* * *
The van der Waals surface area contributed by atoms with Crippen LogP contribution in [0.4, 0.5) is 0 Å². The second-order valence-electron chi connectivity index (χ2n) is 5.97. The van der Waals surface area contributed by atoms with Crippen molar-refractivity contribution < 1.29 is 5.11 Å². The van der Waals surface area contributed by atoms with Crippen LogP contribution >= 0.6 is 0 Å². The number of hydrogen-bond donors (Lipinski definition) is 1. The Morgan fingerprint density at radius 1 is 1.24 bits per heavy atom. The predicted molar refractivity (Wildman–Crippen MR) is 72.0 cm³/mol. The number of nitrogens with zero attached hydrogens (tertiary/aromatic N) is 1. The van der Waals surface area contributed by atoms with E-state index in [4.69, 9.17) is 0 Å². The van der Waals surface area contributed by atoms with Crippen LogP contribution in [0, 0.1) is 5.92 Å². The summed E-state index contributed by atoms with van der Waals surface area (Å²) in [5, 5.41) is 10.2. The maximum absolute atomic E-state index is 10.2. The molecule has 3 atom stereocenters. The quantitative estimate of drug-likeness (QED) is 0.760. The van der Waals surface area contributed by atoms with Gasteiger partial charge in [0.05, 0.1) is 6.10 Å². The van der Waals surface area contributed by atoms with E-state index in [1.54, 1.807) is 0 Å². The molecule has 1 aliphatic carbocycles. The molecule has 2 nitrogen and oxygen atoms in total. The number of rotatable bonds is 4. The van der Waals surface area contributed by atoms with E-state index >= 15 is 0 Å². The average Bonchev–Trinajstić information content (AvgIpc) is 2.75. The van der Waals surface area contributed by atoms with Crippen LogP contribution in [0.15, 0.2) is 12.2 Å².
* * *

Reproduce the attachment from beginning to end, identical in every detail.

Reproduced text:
The van der Waals surface area contributed by atoms with Crippen LogP contribution in [0.4, 0.5) is 0 Å². The second-order valence-electron chi connectivity index (χ2n) is 5.97. The van der Waals surface area contributed by atoms with Crippen molar-refractivity contribution < 1.29 is 5.11 Å². The van der Waals surface area contributed by atoms with Crippen LogP contribution >= 0.6 is 0 Å². The number of hydrogen-bond donors (Lipinski definition) is 1. The Morgan fingerprint density at radius 1 is 1.24 bits per heavy atom. The predicted molar refractivity (Wildman–Crippen MR) is 72.0 cm³/mol. The number of nitrogens with zero attached hydrogens (tertiary/aromatic N) is 1. The van der Waals surface area contributed by atoms with E-state index in [4.69, 9.17) is 0 Å². The van der Waals surface area contributed by atoms with Crippen LogP contribution in [0, 0.1) is 5.92 Å². The summed E-state index contributed by atoms with van der Waals surface area (Å²) in [5, 5.41) is 10.2. The maximum absolute atomic E-state index is 10.2. The molecule has 3 atom stereocenters. The quantitative estimate of drug-likeness (QED) is 0.760. The van der Waals surface area contributed by atoms with Gasteiger partial charge in [0.05, 0.1) is 6.10 Å². The van der Waals surface area contributed by atoms with E-state index in [1.54, 1.807) is 0 Å². The molecule has 1 aliphatic carbocycles. The molecule has 2 nitrogen and oxygen atoms in total. The number of rotatable bonds is 4. The van der Waals surface area contributed by atoms with E-state index >= 15 is 0 Å². The average Bonchev–Trinajstić information content (AvgIpc) is 2.75. The van der Waals surface area contributed by atoms with Crippen LogP contribution in [0.15, 0.2) is 12.2 Å².